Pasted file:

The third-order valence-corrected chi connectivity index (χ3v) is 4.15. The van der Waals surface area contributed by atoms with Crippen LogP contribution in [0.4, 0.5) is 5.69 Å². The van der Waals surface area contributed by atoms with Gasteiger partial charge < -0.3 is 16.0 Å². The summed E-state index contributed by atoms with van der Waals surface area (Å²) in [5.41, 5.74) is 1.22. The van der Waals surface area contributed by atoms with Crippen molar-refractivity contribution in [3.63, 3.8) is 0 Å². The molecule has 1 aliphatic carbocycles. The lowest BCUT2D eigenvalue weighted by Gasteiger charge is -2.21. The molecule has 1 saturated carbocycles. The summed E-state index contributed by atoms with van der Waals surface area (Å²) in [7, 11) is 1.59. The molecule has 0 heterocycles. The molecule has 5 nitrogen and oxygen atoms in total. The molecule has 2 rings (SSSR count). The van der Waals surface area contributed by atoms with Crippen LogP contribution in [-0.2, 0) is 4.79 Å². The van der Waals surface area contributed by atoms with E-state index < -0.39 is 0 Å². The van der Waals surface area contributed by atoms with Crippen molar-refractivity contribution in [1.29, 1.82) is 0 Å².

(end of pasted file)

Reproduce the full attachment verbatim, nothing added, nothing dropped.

The third-order valence-corrected chi connectivity index (χ3v) is 4.15. The van der Waals surface area contributed by atoms with Crippen LogP contribution in [0.4, 0.5) is 5.69 Å². The van der Waals surface area contributed by atoms with Gasteiger partial charge < -0.3 is 16.0 Å². The summed E-state index contributed by atoms with van der Waals surface area (Å²) in [5.41, 5.74) is 1.22. The van der Waals surface area contributed by atoms with Crippen molar-refractivity contribution in [3.63, 3.8) is 0 Å². The molecule has 1 aliphatic carbocycles. The lowest BCUT2D eigenvalue weighted by Gasteiger charge is -2.21. The molecule has 1 saturated carbocycles. The summed E-state index contributed by atoms with van der Waals surface area (Å²) in [7, 11) is 1.59. The molecule has 0 heterocycles. The molecule has 5 nitrogen and oxygen atoms in total. The molecule has 2 rings (SSSR count). The van der Waals surface area contributed by atoms with Crippen LogP contribution in [-0.2, 0) is 4.79 Å². The van der Waals surface area contributed by atoms with E-state index < -0.39 is 0 Å². The van der Waals surface area contributed by atoms with Crippen molar-refractivity contribution in [1.29, 1.82) is 0 Å².